At its peak during the 1920s, the Jewish community numbered almost 1,000 people. It had two synagogues – one Sephardi and one Adenite – a rabbi, ritual slaughterer and mohel, a number of Jewish organizations such as B’nai B’rith, as well as Zionist, Revisionist (right-wing) Zionist and women’s organizations.

The city’s flagship was the large Simon Arzt department store, which was owned by Jews and is remembered in Israel for its decorated tin cigarette boxes that competed with the cigarette industry of the Jewish community in British Mandatory Palestine. Many members of the Port Said Jewish community were employed by the department store, and others worked in shipping, commerce and the free professions.

In the mid-’30s, an estimated 75 percent of the members of the Jewish community had an Adenite background. At some point during this decade, Jews began leaving the city, a trend that picked up after the founding of Israel in 1948, leaving only about 300 Jews in the city in 1956.

Anyone trying to catalog the surnames of the Jewish community beyond the general classification of “Adenites, Sephardim who speak Ladino and Ashkenazim” will find this a very difficult task. The matter of the last names is serious; in many cases they hold the key to allowing an understanding of where these people came from, another path in the history of Jewish wanderings.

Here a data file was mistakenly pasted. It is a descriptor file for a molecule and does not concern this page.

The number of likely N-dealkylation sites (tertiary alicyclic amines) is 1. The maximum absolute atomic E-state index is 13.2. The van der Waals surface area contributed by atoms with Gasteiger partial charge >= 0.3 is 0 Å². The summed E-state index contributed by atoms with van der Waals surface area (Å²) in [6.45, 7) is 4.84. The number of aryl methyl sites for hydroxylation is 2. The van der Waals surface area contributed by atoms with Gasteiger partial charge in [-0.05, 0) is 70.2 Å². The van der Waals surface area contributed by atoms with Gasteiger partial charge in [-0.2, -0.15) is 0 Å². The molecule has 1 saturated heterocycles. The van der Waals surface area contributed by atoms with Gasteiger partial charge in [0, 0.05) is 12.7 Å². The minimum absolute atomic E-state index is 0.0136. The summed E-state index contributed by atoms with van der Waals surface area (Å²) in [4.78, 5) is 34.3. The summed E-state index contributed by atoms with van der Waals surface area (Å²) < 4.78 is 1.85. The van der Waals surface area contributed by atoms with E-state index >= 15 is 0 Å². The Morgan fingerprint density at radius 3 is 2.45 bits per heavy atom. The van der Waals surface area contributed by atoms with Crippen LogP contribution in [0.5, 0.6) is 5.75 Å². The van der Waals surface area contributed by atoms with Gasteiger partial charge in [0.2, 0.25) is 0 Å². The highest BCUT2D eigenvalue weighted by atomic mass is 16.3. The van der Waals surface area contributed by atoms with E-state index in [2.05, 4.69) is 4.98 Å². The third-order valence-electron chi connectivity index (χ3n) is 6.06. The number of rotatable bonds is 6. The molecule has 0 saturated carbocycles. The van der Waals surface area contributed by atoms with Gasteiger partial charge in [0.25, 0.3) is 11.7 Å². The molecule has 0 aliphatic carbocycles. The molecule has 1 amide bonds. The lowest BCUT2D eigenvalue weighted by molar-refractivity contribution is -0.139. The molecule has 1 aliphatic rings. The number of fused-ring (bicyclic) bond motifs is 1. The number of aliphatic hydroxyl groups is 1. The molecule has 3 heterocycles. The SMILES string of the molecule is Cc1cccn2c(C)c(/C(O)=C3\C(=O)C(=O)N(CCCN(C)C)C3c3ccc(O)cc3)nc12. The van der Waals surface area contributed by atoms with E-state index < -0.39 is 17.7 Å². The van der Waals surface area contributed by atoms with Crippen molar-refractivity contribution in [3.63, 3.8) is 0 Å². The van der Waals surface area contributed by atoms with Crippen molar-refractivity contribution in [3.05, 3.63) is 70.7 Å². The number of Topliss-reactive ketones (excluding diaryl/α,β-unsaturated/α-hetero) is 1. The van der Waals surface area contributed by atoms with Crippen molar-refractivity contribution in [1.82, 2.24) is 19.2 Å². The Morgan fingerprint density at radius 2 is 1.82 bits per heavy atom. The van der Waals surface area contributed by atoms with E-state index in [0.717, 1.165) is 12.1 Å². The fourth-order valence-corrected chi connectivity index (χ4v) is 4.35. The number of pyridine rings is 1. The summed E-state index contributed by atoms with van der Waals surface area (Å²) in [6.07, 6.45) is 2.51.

A postcard from Port Said, showing the Large ship docked next to the Office of the Suez Canal Company.Credit: Cairo Postcard Trust

Putting together the puzzle

As opposed to the Jewish communities of Cairo and Alexandria, a number of whose sons and daughters wrote fascinating memoirs about their communities, only one book was written about Port Said by a Jew born there, the 2000 English-language work “Port Said Revisited” by Sylvia Modelski. Her paternal grandfather was from Aden and her maternal grandmother (a relative of former Haifa Mayor Shabtai Levy) was from Istanbul.